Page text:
Sewer Socialist (n): 1. Pragmatic socialist engaged in urban reform. 2. Tinkering revisionist. 3. Won’t shut up about Milwaukee’s plumbing.
On April 19, 1910, Emil Seidel took office as the first Socialist mayor of a major American city. For thirty-eight of the next fifty years, the Socialist Party would hold the mayor’s office thanks to their strong grassroots organization and their reputation for clean and efficient administration. In his inaugural address, Seidel called for radical socialist measures: an end to child labor, protection of women on the job, and better working conditions across the city. He also announced the kind of reforms we might associate with a good-government administration of any political stripe: a Bureau of Municipal Research, fair contracts for city workers, and home rule for the city. They shared this belief in clean government and rational administration with the progressive reformers of the same period: recognizable ancestors of modern liberals and urban centrists.
Two years later Seidel would be nominated as vice presidential candidate for the Socialist Party of America, alongside legendary labor leader Eugene Debs. Their platform (PDF) called capitalism a “soulless industrial despotism” driving Americans into a “yoke of bondage.” They demanded collective ownership of railroads, utilities, large-scale industries, natural resources, and the banking system. They called for a major program of public works to put the unemployed to work, and for shortening the work day with rising productivity, giving people more leisure time. Along with these radical measures, they included a series of political demands that would deepen democracy: stronger protections for the free press, a more parliamentary system, and suffrage and citizenship for the District of Columbia and U.S. colonies.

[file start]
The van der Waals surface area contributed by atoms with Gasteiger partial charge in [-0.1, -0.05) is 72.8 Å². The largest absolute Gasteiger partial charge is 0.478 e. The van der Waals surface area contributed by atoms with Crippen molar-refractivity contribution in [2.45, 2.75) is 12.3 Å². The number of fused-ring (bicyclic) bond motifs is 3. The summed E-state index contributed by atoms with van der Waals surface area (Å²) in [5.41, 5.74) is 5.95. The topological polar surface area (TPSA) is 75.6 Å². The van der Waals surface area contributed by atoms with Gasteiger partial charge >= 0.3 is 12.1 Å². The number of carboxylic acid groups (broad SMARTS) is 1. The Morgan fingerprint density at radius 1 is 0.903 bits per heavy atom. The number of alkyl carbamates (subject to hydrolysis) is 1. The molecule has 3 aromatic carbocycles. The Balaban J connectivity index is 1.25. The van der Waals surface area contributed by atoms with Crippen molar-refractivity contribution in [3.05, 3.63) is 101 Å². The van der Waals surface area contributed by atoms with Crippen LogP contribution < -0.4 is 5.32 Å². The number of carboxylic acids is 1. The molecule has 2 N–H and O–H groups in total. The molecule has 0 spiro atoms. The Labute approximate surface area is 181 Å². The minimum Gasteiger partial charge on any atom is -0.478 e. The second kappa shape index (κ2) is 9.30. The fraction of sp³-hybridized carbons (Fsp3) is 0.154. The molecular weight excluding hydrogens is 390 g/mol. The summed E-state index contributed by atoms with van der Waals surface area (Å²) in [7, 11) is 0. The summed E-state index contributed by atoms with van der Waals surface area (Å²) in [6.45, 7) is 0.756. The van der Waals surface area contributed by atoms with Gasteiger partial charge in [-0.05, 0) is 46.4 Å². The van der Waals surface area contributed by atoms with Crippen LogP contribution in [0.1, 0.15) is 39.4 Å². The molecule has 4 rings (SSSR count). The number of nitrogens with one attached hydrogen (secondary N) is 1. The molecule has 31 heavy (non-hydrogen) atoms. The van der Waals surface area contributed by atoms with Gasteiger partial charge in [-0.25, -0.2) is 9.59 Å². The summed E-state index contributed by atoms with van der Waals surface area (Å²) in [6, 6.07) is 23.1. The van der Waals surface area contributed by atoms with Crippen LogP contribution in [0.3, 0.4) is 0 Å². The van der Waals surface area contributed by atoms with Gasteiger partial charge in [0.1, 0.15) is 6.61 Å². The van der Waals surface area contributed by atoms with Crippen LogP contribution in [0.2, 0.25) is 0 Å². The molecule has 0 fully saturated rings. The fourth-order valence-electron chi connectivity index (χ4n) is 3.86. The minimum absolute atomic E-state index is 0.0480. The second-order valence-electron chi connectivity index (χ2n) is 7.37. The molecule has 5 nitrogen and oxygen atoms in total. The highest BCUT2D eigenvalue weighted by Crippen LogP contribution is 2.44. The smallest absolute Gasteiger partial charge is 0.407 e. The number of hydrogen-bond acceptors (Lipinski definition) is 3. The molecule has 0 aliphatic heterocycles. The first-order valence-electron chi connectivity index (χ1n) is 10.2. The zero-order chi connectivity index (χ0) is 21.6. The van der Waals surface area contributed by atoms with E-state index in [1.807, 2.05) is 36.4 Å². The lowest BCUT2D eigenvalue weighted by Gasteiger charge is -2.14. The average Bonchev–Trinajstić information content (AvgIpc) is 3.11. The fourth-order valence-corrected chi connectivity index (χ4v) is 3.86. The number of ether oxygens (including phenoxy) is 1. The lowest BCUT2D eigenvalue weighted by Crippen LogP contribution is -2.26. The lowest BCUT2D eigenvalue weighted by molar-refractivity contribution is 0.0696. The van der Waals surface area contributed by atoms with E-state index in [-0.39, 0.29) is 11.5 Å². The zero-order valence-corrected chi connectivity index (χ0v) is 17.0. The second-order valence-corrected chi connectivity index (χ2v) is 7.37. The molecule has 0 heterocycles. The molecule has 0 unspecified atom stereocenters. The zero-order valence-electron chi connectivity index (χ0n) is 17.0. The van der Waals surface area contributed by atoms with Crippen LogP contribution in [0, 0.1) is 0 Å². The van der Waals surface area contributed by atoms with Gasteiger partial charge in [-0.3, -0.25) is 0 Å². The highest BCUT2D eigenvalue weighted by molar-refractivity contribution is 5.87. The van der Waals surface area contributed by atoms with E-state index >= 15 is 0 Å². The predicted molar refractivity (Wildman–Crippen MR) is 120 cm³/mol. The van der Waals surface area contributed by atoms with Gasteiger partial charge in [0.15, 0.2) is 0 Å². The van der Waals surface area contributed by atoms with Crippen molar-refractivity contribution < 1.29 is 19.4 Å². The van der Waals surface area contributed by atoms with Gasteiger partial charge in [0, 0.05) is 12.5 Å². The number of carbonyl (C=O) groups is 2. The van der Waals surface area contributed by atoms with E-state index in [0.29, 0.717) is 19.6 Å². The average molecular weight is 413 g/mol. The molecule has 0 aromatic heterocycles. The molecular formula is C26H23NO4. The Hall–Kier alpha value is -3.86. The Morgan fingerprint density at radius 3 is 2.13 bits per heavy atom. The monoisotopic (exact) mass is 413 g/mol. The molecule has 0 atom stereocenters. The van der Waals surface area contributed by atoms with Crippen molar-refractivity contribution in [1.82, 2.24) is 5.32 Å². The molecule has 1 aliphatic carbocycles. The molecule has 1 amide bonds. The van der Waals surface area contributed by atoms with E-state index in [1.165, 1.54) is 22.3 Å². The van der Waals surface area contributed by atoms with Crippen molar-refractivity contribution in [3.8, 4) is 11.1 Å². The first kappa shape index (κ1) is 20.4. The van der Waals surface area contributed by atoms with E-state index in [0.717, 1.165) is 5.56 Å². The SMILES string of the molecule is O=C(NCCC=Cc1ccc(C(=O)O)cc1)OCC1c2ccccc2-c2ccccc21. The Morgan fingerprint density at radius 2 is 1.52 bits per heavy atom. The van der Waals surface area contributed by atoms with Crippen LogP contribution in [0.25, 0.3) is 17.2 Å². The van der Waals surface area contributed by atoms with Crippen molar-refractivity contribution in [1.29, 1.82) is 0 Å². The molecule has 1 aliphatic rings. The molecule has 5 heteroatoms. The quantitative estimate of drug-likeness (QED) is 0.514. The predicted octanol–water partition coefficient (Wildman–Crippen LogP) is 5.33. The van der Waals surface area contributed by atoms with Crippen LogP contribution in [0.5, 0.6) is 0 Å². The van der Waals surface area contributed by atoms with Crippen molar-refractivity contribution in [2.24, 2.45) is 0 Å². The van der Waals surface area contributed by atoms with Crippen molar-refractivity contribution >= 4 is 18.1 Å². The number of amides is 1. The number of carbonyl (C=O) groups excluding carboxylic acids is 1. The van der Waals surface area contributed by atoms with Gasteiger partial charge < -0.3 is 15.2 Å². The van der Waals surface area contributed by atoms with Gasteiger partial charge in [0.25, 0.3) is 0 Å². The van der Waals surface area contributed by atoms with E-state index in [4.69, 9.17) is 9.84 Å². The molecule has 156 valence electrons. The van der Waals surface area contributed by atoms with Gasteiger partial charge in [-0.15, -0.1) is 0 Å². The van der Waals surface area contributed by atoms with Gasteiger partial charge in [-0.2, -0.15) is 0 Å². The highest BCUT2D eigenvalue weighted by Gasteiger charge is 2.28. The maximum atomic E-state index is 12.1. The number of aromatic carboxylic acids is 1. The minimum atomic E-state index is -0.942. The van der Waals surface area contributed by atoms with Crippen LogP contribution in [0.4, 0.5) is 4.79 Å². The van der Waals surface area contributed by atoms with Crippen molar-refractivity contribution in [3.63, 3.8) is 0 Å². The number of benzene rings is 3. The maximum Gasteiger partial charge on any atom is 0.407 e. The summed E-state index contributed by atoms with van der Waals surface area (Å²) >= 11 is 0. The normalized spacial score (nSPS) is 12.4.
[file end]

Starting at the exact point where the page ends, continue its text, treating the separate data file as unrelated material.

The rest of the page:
Squaring radical socialist demands and liberal-democratic administration was always a source of tension within the party. For the best one-hour introduction to American socialism in this era, see this lecture by historian Eric Foner. “Sewer socialism” was originally a pejorative lobbed at the Milwaukee moderates from left-wingers within the party who emphasized the more radical components of the socialist vision. The Sewer Socialists were notorious for boasting of their success at modernizing Milwaukee’s filthy sanitation system. To some in the party, this was setting the bar too low, but the Milwaukee party embraced the label. Since then, this divide between far-left radicals and practical socialists has widened, thanks largely to the politics of the Cold War. Liberals incorporated sewer socialists and left-wing trade unionists into enduring members of the New Deal coalition, while the far left evolved into its own distinct tendencies associated with Marxism-Leninism on the one hand and various decentralized strains of anarchism and post-New Left politics on the other. Conservatives and liberals broke the radicals by purging them in the Red Scares, while moderate socialists and the labor-left went from base to afterthought within the Democratic Party coalition. For their part, the Sewer Socialists’ last year in power was 1960: as Milwaukee’s Black population rose, Socialist Mayor Frank Zeidler was threatened and slandered for supporting integrated public housing, and hounded out of office.